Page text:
Florida Supreme Court

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October 29, 2015

The Florida Supreme Court held that although a jury could be instructed on the learned-intermediary doctrine, the defendant in this case (a supplier) had failed to submit proposed jury instructions that accurately described the defense, so the trial court’s instructions were not “so misleading as to require a reversal.” In addition, the court rejected the use of the Third Restatement of Tort’s “defective design” test for claims of strict product liability and affirmed adherence to the Second Restatement and its “consumer expectations” test.

U.S. Chamber urges Florida Supreme Court to reject plaintiff’s proposed aggressive expansion of liability for manufacturers

October 25, 2013

In its coalition brief, the U.S. Chamber of Commerce joined other business groups to urge the Florida Supreme Court to reject the plaintiff's claim that manufacturers and suppliers may be sued unless they provide warnings directly to end users - even in situations where the manufacturer has no direct relationship with the end-user.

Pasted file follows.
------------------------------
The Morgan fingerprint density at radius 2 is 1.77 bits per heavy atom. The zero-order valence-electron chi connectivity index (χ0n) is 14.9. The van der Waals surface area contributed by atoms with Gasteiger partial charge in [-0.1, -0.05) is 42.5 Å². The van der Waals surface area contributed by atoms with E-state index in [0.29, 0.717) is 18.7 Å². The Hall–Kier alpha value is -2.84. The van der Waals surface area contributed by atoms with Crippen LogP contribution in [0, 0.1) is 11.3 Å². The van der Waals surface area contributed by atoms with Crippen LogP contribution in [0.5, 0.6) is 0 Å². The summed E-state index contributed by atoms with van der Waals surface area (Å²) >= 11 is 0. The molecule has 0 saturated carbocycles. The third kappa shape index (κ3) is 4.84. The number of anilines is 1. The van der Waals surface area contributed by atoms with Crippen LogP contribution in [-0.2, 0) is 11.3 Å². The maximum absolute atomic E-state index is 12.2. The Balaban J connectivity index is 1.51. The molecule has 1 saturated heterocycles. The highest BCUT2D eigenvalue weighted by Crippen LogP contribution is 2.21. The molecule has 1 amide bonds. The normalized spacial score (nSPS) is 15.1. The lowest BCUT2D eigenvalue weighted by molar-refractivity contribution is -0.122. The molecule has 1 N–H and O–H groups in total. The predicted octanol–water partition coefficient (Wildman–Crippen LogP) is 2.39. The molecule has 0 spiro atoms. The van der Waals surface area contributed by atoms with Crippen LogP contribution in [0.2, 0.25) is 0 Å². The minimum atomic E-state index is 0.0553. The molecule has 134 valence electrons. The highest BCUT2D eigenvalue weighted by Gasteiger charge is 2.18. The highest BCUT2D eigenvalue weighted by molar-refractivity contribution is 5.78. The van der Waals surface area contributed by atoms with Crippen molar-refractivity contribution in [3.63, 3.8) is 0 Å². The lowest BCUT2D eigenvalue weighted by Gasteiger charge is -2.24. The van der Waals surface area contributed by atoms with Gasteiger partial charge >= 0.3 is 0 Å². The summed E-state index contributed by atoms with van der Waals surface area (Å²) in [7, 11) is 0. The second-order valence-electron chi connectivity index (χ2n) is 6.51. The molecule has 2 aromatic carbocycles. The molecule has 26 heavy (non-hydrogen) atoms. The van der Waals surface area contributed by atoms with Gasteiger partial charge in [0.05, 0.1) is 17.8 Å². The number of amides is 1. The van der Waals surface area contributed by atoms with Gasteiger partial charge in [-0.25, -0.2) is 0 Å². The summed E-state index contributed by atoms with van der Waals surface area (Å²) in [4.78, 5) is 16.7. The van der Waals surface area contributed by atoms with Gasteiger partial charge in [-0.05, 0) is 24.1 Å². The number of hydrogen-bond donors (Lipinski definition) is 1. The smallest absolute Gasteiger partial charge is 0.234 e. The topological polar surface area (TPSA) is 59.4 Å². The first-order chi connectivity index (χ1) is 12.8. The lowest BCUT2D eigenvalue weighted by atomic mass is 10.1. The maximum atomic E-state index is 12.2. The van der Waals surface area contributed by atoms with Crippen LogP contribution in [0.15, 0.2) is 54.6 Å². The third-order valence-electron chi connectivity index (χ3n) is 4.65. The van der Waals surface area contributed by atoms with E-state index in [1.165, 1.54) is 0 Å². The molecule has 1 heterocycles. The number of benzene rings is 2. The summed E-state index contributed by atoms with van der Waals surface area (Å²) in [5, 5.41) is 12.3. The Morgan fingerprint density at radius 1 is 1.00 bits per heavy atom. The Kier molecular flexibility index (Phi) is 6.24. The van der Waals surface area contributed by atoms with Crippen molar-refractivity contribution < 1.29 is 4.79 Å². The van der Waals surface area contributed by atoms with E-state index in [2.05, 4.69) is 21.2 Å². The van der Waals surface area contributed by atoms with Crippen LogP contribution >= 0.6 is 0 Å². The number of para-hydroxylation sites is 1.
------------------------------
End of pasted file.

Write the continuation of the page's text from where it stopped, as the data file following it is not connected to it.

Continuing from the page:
The Chamber’s brief warned that if the Florida Supreme Court were to adopt the plaintiff's radical theory, opportunistic plaintiffs would no doubt embrace the ruling to erode other bedrock, well-established product liability doctrines, such as the “learned intermediary” doctrine - which provides that doctors are best situated to advise their patients about prescription drugs. The theory could also be twisted by plaintiffs to erode the “sophisticated purchaser” doctrine - which provides that a supplier need not provide a warning directly to an end-user if an intermediate purchaser of the component or raw material is already aware, by virtue of its sophistication and experience, of the hazards of the raw material. Each of these doctrines, though distinct, is rooted in the common-sense principle that the duty to warn of a product's risks should rest with the party in the “best position” to provide an effective warning.

Frank Cruz-Alvarez of Shook Hardy & Bacon LLP represented the U.S. Chamber as co-counsel to the National Chamber Litigation Center, Inc.

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